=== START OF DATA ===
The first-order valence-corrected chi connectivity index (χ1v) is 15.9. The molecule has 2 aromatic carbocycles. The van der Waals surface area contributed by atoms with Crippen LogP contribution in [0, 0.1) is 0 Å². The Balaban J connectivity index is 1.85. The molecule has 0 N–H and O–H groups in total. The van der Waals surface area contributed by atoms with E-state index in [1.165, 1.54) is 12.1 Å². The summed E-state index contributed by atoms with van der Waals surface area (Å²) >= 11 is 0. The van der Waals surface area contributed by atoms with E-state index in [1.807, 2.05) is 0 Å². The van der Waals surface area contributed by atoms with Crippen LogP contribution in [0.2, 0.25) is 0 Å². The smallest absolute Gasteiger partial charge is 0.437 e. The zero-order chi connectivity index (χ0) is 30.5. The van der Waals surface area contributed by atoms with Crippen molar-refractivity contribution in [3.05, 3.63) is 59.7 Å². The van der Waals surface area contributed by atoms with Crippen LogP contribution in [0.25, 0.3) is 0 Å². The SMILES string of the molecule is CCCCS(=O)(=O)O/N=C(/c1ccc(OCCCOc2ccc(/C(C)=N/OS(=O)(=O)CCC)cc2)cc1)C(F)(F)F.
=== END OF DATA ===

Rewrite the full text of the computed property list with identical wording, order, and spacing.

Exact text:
The first-order valence-corrected chi connectivity index (χ1v) is 15.9. The molecule has 2 aromatic carbocycles. The van der Waals surface area contributed by atoms with Crippen LogP contribution in [0, 0.1) is 0 Å². The Balaban J connectivity index is 1.85. The molecule has 0 N–H and O–H groups in total. The van der Waals surface area contributed by atoms with E-state index in [1.165, 1.54) is 12.1 Å². The summed E-state index contributed by atoms with van der Waals surface area (Å²) >= 11 is 0. The van der Waals surface area contributed by atoms with E-state index in [1.807, 2.05) is 0 Å². The van der Waals surface area contributed by atoms with Crippen LogP contribution in [0.2, 0.25) is 0 Å². The smallest absolute Gasteiger partial charge is 0.437 e. The zero-order chi connectivity index (χ0) is 30.5. The van der Waals surface area contributed by atoms with Crippen molar-refractivity contribution in [3.05, 3.63) is 59.7 Å². The van der Waals surface area contributed by atoms with Crippen LogP contribution in [0.25, 0.3) is 0 Å². The SMILES string of the molecule is CCCCS(=O)(=O)O/N=C(/c1ccc(OCCCOc2ccc(/C(C)=N/OS(=O)(=O)CCC)cc2)cc1)C(F)(F)F.